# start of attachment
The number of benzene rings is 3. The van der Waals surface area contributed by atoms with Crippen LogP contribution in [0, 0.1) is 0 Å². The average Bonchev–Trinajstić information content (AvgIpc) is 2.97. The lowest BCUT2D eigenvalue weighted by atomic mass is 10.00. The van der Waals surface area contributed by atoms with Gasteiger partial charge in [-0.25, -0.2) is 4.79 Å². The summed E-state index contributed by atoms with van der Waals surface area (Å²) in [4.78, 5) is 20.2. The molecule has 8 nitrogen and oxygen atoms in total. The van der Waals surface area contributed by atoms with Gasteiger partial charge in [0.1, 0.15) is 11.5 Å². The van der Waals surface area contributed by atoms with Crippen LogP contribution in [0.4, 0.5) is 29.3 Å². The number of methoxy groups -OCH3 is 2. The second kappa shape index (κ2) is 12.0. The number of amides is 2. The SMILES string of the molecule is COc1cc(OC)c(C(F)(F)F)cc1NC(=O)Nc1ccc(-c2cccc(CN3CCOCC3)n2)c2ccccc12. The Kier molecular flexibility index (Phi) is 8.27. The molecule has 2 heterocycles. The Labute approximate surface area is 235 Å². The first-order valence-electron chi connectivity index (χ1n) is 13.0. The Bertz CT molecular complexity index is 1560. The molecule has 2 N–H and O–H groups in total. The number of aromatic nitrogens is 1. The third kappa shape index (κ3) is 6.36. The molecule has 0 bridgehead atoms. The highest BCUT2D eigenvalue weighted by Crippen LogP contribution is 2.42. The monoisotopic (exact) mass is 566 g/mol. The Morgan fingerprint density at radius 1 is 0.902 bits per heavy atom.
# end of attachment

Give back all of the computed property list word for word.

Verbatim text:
The number of benzene rings is 3. The van der Waals surface area contributed by atoms with Crippen LogP contribution in [0, 0.1) is 0 Å². The average Bonchev–Trinajstić information content (AvgIpc) is 2.97. The lowest BCUT2D eigenvalue weighted by atomic mass is 10.00. The van der Waals surface area contributed by atoms with Gasteiger partial charge in [-0.25, -0.2) is 4.79 Å². The summed E-state index contributed by atoms with van der Waals surface area (Å²) in [4.78, 5) is 20.2. The molecule has 8 nitrogen and oxygen atoms in total. The van der Waals surface area contributed by atoms with Gasteiger partial charge in [0.1, 0.15) is 11.5 Å². The van der Waals surface area contributed by atoms with Crippen LogP contribution in [0.4, 0.5) is 29.3 Å². The number of methoxy groups -OCH3 is 2. The second kappa shape index (κ2) is 12.0. The number of amides is 2. The SMILES string of the molecule is COc1cc(OC)c(C(F)(F)F)cc1NC(=O)Nc1ccc(-c2cccc(CN3CCOCC3)n2)c2ccccc12. The Kier molecular flexibility index (Phi) is 8.27. The molecule has 2 heterocycles. The Labute approximate surface area is 235 Å². The first-order valence-electron chi connectivity index (χ1n) is 13.0. The Bertz CT molecular complexity index is 1560. The molecule has 2 N–H and O–H groups in total. The number of aromatic nitrogens is 1. The third kappa shape index (κ3) is 6.36. The molecule has 0 bridgehead atoms. The highest BCUT2D eigenvalue weighted by Crippen LogP contribution is 2.42. The monoisotopic (exact) mass is 566 g/mol. The Morgan fingerprint density at radius 1 is 0.902 bits per heavy atom.